Then, it’s normal for preschool-age kids to feel afraid of insects, blood, needles, animals, heights, storms, fireworks, the dark, or swimming. However, the majority of times, when a child feels scared, their parent can comfort them and help them feel calm and safe again. But when a child develops a phobia about certain things, this is a different story. Children who have a phobia(s) feel more extreme and more intense fear, and they try to avoid the thing they’re afraid of. For instance, a child with a phobia of thunderstorms may refuse to go out when the weather is cloudy or rainy.

Another type of phobia children can have the social phobia, also known as a social anxiety disorder. 

The most common symptoms of a social anxiety disorder include:

  • Constant worry about humiliating or embarrassing yourself
  • Avoidance interacting or hanging out with people out of fear of embarrassment
  • The constant fear of situations where others may judge you negatively
  • Avoidance making eye contact 
  • Having low self-esteem
  • Intense fear of starting conversations 
  • Intense fear of talking with strangers
  • Intense fear during social situations
  • The expectation of the worst possible scenario during a social situation
  • A constant fear that other people will notice you’re suffering from anxiety
  • Fear of symptoms such as trembling, sweating, or blushing that may make you feel embarrassed
  • Fear of situations in which you might be the center of attention
  • Analysis of your flaws and performance in your conversations after talking to someone

Other things can make children become anxious, such as the death of a parent, sibling, or friend, serious health conditions, trauma, violence, or abuse. Kids can also feel anxious before tests and exams, after moving house, or when going to a new school.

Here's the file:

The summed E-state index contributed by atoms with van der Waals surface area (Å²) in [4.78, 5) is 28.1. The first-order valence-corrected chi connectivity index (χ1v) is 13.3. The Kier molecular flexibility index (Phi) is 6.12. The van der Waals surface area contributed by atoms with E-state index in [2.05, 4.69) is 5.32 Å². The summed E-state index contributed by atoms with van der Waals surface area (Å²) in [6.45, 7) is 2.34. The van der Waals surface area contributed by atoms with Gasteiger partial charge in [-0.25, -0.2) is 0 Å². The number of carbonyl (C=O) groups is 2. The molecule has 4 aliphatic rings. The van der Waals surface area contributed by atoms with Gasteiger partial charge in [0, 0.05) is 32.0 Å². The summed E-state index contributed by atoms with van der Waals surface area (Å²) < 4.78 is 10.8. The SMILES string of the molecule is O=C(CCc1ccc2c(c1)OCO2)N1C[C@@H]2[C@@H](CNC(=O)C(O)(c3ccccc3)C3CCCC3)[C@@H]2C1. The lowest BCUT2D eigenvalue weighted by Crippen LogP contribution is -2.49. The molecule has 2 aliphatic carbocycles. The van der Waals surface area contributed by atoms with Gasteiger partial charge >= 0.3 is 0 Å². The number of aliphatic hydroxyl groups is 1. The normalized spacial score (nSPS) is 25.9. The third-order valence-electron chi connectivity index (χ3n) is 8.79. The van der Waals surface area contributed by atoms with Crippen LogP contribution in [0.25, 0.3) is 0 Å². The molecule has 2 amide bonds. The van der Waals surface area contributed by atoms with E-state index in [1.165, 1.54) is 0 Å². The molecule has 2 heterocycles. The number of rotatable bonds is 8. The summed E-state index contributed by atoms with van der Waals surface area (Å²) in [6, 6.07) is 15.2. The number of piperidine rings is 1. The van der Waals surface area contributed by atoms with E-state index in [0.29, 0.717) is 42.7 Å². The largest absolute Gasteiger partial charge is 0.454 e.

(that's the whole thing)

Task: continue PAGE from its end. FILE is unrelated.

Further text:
Another type of anxiety children can suffer from is generalized anxiety disorder (GAD). Children with this type of anxiety disorder usually worry about homework, playtime with friends, tests, or making mistakes. They might also worry about riding the school bus, attending birthday parties, loved ones, weather, illness, or the future. Of course, all children can worry about these things, but children with GAD worry about them way more than kids who don’t suffer from this disorder.

Children with GAD have trouble focusing in school since there’s almost always something they worry about. They also have a hard time eating well, having fun, relaxing, or falling asleep.

And last but not least, many children have panic disorder. It’s common for these children to experience sudden anxiety attacks that can lead to intense physical symptoms, like shortness of breath, sweating, trembling, or feeling jittery. Teens experience panic attacks more commonly than young children, and these attacks can occur at any time.

In what follows, we’ve presented the most common symptoms of panic disorder.

  • Difficulty breathing
  • Smothering sensation
  • Racing heart
  • Trembling
  • Chest pain
  • Numb hands
  • Sweating
  • Dizziness
  • Weakness
  • Chills
  • Nausea

What Are The Most Common Symptoms Of Anxiety In Children?

Children suffering from anxiety usually show the following symptoms:

  • Constantly having negative thoughts or worrying
  • Not eating properly
  • Being clingy
  • Often crying
  • Having trouble falling and/or staying asleep
  • Having a hard time concentrating
  • Avoidance of specific people, situations, or activities
  • Getting irritable or angry fast
  • Often feeling tense